A group of five Kashmiri students along with the Scientific Officer from the Kashmir University in Jammu and Kashmir have invented a cooker for cooking starch-free rice, aimed at helping diabetes patients.
The device will cook food on a single text message remotely for multiple persons and will monitor the starch status of rice being cooked. It will consistently screen the starch status and will evacuate it when it is being discharged out of the rice during the cooking process.
A member of the team which invented the cooker, Jehangir Hamid Lone said that they have made the rice cooker for diabetic patients. "We have added numerous features. The existing rice cookers that we have, the starch level in them remains preserved because of which the doctor advises diabetic patients against consuming food prepared in a rice cooker. That became our motivation," he said.
Talking about the functionality of the cooker, Lone said that it operates on a single text message. "It operates with a single text message. You just need to send a text to the cooker from anywhere and it will start functioning. We have even filed a patent for it. The Indian Patent Authority had published its patent on October 29, 2021," he said.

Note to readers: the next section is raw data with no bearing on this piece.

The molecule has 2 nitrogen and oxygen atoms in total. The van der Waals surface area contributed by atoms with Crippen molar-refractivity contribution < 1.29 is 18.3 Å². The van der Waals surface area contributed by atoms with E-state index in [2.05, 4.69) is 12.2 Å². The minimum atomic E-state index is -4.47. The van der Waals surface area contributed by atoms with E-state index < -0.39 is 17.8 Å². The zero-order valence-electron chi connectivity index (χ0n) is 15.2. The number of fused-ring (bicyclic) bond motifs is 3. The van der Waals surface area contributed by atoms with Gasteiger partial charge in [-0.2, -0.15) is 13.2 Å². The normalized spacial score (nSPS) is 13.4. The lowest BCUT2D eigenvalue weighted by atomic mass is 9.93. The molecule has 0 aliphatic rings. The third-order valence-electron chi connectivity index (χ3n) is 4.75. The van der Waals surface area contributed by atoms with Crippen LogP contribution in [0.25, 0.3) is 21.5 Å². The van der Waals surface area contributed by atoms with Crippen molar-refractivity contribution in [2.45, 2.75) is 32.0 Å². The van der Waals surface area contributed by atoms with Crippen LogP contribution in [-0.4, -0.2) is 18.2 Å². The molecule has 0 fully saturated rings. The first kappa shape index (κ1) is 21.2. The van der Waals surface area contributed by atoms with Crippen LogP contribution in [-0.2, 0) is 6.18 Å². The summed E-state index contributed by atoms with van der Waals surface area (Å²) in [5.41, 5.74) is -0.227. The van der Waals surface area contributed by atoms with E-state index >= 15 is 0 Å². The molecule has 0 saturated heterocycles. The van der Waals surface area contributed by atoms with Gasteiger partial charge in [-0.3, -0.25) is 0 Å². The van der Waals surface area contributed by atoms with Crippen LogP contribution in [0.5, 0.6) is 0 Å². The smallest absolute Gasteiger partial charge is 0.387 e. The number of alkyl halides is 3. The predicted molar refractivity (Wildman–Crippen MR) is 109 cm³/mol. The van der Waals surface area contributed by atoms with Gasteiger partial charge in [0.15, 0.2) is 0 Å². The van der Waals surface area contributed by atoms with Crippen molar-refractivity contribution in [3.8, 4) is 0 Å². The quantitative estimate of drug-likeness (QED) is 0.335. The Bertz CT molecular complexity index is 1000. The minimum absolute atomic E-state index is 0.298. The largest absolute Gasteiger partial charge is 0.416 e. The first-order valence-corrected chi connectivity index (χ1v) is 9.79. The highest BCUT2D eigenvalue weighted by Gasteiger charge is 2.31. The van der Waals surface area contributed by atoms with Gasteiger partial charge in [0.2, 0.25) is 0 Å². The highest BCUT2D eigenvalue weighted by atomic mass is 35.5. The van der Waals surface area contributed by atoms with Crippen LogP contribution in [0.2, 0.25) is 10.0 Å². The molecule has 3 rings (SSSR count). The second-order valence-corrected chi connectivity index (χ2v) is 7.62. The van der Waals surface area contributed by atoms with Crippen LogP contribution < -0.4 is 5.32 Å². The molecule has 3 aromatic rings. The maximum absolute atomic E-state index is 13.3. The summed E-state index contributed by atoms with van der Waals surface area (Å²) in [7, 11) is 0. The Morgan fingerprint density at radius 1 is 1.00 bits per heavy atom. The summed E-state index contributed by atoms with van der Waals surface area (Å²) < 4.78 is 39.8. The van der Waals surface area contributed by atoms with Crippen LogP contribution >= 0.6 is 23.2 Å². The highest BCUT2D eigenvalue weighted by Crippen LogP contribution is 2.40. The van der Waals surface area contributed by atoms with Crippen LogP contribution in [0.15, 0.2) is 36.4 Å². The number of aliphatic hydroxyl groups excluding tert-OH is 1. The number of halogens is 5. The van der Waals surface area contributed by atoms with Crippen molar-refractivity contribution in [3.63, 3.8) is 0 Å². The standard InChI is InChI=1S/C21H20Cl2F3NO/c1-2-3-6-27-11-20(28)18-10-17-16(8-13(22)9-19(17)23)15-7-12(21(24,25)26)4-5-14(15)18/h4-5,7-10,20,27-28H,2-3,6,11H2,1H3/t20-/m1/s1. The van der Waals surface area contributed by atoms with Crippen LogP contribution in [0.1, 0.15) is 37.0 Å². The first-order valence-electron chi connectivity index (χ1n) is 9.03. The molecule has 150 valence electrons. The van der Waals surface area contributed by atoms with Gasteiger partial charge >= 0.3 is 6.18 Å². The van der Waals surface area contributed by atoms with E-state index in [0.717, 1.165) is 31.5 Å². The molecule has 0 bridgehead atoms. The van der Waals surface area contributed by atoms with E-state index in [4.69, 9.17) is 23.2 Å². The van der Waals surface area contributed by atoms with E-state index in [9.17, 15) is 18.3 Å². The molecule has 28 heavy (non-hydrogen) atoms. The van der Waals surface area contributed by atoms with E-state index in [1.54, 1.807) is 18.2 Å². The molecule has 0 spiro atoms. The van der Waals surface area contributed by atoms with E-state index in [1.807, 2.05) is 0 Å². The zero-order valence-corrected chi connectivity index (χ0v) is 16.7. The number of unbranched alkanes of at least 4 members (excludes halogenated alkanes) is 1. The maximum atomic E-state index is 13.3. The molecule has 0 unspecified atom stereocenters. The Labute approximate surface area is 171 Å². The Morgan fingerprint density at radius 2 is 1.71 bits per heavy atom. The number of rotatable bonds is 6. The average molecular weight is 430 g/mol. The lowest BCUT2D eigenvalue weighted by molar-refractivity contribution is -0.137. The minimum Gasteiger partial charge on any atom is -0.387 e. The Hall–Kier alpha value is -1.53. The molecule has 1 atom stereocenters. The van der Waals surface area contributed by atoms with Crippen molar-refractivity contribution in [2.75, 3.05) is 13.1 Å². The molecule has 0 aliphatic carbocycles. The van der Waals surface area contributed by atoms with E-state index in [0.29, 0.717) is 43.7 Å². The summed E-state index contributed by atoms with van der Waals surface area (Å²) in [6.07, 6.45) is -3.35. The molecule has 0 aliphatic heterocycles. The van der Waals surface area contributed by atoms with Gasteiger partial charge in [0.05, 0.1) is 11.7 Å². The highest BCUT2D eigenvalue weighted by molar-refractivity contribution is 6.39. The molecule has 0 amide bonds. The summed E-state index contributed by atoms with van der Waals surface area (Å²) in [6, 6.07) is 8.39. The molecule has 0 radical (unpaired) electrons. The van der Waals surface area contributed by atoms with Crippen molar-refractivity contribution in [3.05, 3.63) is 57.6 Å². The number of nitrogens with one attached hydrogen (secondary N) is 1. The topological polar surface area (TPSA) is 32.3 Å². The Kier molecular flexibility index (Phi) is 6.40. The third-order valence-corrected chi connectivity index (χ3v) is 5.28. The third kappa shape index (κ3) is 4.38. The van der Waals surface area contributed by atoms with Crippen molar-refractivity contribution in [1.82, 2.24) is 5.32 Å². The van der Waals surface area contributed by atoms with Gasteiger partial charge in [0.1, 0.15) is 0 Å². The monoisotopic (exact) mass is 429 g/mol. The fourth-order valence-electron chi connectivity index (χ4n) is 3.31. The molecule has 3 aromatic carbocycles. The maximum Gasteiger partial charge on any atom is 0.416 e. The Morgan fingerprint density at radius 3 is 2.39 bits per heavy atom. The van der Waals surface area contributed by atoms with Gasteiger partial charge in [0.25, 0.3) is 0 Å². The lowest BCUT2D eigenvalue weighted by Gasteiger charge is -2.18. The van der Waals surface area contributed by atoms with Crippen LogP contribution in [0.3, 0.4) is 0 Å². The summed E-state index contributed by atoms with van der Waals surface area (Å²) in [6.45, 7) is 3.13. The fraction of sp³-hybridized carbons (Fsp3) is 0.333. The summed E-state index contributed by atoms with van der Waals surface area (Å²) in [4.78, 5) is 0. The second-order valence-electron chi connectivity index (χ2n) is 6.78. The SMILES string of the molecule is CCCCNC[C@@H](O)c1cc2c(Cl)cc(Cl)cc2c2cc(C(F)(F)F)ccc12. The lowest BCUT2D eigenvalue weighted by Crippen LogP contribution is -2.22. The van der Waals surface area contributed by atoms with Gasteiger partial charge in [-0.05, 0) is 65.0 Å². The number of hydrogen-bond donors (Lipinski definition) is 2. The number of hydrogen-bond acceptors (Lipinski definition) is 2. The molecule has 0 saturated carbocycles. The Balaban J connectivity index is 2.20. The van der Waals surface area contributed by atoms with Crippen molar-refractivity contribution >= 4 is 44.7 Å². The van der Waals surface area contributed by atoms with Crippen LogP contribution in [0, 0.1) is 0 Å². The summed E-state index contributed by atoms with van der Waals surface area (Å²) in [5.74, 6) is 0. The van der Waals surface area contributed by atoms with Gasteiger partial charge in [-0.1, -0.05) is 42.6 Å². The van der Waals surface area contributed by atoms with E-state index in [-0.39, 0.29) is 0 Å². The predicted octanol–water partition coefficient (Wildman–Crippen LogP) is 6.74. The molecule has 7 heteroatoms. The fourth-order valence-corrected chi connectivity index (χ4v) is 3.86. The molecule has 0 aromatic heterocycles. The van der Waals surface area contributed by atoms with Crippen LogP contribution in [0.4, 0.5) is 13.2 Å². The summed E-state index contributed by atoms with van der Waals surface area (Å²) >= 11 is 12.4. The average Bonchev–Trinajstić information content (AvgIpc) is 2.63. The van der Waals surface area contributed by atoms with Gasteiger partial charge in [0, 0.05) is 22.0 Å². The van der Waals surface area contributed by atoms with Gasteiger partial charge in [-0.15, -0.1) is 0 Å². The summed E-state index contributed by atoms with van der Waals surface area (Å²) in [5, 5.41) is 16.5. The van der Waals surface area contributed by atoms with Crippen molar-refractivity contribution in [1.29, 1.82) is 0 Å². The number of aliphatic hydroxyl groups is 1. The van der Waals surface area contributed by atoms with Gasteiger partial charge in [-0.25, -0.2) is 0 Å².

Another member of the group, Imran Nazir said that they have been working on the project since 2019. "A very important feature is to filter out the starch from the rice. There is a conventional rice cooker. We have added two chambers, one is for the rice and the other is for the water. We have been working on the project since 2019. There was an internet shut down in the mid and COVID had its impact on all of us. It took us two years for completing the project," he said.
Their teacher, Dr Bilal Malik said that their motivation was to make something that would be beneficial for society. "The students have worked very hard for the project. They wanted to do something for society that could be beneficial for the people. So this became their motivation. Despite the prevailing situations due to COVID, they have worked really hard," he said.